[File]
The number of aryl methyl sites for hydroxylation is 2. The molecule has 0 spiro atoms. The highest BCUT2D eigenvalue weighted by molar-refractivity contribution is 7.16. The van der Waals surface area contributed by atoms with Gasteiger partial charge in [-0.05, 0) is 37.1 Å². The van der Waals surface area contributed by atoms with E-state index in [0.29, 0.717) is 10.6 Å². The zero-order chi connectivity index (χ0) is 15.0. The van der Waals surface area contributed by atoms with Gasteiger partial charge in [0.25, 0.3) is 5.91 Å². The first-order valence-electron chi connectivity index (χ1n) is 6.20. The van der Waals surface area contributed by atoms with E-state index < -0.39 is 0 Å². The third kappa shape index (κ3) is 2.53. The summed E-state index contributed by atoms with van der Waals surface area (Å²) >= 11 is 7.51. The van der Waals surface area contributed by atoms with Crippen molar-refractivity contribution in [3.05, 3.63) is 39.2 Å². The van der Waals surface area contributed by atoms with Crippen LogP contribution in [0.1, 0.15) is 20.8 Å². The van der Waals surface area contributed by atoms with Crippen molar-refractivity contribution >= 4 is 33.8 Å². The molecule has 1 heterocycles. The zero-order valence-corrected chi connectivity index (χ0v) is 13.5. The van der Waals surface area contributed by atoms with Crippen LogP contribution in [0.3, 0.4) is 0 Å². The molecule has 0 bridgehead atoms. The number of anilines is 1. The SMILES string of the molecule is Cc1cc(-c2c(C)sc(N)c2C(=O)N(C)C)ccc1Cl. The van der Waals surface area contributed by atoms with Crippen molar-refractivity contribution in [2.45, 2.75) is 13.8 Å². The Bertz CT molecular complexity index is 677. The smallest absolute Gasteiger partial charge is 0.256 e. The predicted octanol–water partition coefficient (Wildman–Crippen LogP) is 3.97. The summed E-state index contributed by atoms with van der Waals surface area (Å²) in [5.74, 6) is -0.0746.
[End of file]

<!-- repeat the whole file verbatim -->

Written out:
The number of aryl methyl sites for hydroxylation is 2. The molecule has 0 spiro atoms. The highest BCUT2D eigenvalue weighted by molar-refractivity contribution is 7.16. The van der Waals surface area contributed by atoms with Gasteiger partial charge in [-0.05, 0) is 37.1 Å². The van der Waals surface area contributed by atoms with E-state index in [0.29, 0.717) is 10.6 Å². The zero-order chi connectivity index (χ0) is 15.0. The van der Waals surface area contributed by atoms with Gasteiger partial charge in [0.25, 0.3) is 5.91 Å². The first-order valence-electron chi connectivity index (χ1n) is 6.20. The van der Waals surface area contributed by atoms with E-state index < -0.39 is 0 Å². The third kappa shape index (κ3) is 2.53. The summed E-state index contributed by atoms with van der Waals surface area (Å²) >= 11 is 7.51. The van der Waals surface area contributed by atoms with Crippen molar-refractivity contribution in [3.05, 3.63) is 39.2 Å². The van der Waals surface area contributed by atoms with Crippen LogP contribution in [0.1, 0.15) is 20.8 Å². The van der Waals surface area contributed by atoms with Crippen molar-refractivity contribution >= 4 is 33.8 Å². The molecule has 1 heterocycles. The zero-order valence-corrected chi connectivity index (χ0v) is 13.5. The van der Waals surface area contributed by atoms with Crippen LogP contribution in [0.3, 0.4) is 0 Å². The molecule has 0 bridgehead atoms. The number of anilines is 1. The SMILES string of the molecule is Cc1cc(-c2c(C)sc(N)c2C(=O)N(C)C)ccc1Cl. The van der Waals surface area contributed by atoms with Crippen molar-refractivity contribution in [2.45, 2.75) is 13.8 Å². The Bertz CT molecular complexity index is 677. The smallest absolute Gasteiger partial charge is 0.256 e. The predicted octanol–water partition coefficient (Wildman–Crippen LogP) is 3.97. The summed E-state index contributed by atoms with van der Waals surface area (Å²) in [5.74, 6) is -0.0746.